Ireland and Scotland will be allies in the Brexit negotiations, Nicola Sturgeon has said.
Scotland's First Minister told business leaders in Dublin that she will argue for the Irish border to remain open in the wake of the UK's departure from the European Union.
The SNP leader continued that the Republic of Ireland and Scotland are already united on virtually every issue of substance relating to Brexit.
After talks with Irish Taoiseach Leo Varadkar - which focused on Brexit - Ms Sturgeon told an audience of about 1,500 business figures that staying in the European single market and the customs union is the obvious answer to the negotiations.
"The fact that the UK Government is committed to leaving the EU means that Scotland - like Ireland, and like Northern Ireland - now faces a dilemma which is not of our choosing. We want to remain a full member of the EU but face being taken out against our will," she said.
"We deeply regret that.
"However, we believe that if the UK is determined to leave the European Union, it should remain a member of the single market and the customs union.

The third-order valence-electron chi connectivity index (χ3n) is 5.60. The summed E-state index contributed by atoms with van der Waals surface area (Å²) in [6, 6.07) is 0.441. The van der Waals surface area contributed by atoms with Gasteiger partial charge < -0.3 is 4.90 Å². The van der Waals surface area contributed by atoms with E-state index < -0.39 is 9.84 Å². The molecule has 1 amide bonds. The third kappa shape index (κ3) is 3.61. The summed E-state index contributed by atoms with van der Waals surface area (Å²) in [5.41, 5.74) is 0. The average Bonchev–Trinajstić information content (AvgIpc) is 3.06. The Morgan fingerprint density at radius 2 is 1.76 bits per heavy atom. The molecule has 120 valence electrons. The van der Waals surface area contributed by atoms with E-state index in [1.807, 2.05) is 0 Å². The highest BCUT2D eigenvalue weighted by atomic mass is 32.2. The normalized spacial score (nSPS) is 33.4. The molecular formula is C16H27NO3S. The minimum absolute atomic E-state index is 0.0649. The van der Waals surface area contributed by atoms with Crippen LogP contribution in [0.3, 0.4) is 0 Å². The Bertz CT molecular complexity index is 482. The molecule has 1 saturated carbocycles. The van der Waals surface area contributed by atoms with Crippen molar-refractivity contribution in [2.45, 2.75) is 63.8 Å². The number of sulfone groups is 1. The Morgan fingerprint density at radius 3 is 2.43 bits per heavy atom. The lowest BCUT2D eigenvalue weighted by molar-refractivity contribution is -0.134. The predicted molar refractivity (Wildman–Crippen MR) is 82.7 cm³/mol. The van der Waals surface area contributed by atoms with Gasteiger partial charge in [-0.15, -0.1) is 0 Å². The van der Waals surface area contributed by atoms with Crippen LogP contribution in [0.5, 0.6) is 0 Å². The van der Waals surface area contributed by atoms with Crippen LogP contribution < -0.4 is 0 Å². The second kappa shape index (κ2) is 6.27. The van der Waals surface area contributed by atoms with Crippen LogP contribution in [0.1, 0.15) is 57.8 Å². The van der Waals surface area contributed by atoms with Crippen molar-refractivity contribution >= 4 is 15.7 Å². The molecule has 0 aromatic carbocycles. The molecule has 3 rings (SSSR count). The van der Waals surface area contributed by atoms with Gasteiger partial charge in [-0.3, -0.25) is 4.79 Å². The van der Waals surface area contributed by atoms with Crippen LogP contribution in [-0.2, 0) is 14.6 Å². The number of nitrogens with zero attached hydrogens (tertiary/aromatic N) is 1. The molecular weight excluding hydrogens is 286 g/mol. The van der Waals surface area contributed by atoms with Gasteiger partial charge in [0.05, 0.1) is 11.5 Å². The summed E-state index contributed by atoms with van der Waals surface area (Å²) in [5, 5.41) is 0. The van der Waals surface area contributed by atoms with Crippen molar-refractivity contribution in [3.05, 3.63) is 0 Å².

"In my view, that is the obvious compromise solution. It's democratically justified - the vote to leave was a very narrow one across the UK and two of the four nations of the UK chose to remain."
In her speech to the Dublin Chamber, Ms Sturgeon also disputed the Prime Minister's remarks in Florence at the end of September, and claimed that in Scotland many people feel at home in Europe.
The 47-year-old emphasised the social and economic links between Scotland and Ireland, and noted the shared interest in ensuring the growth of a global economy is matched by a focus on inclusion.
Ms Sturgeon said leaving the single market would be deeply damaging for Scotland's businesses, universities, trade and jobs.
"On virtually every issue of substance relating to Brexit, the Irish Government - and the Irish business community as a whole - has an ally in Scotland," the First Minister said.
"Like you, we didn't want Brexit.
"Like you, we support single market and customs union membership.
"And, like you, we know that Ireland's circumstances require particular attention and we will argue strongly for an open border.
"We believe that those positions are in the best interests of Scotland, of Ireland, and of everybody on these islands."
Ms Sturgeon told business figures the global political developments are a challenge to build a fair and inclusive society.
She added: "Scotland certainly hasn't got everything right, but - like Ireland - I think that we are at least facing up to the right issues.
"That's important from a political, social and moral perspective - and it's also crucial to ensuring that our economic policies are successful and sustainable."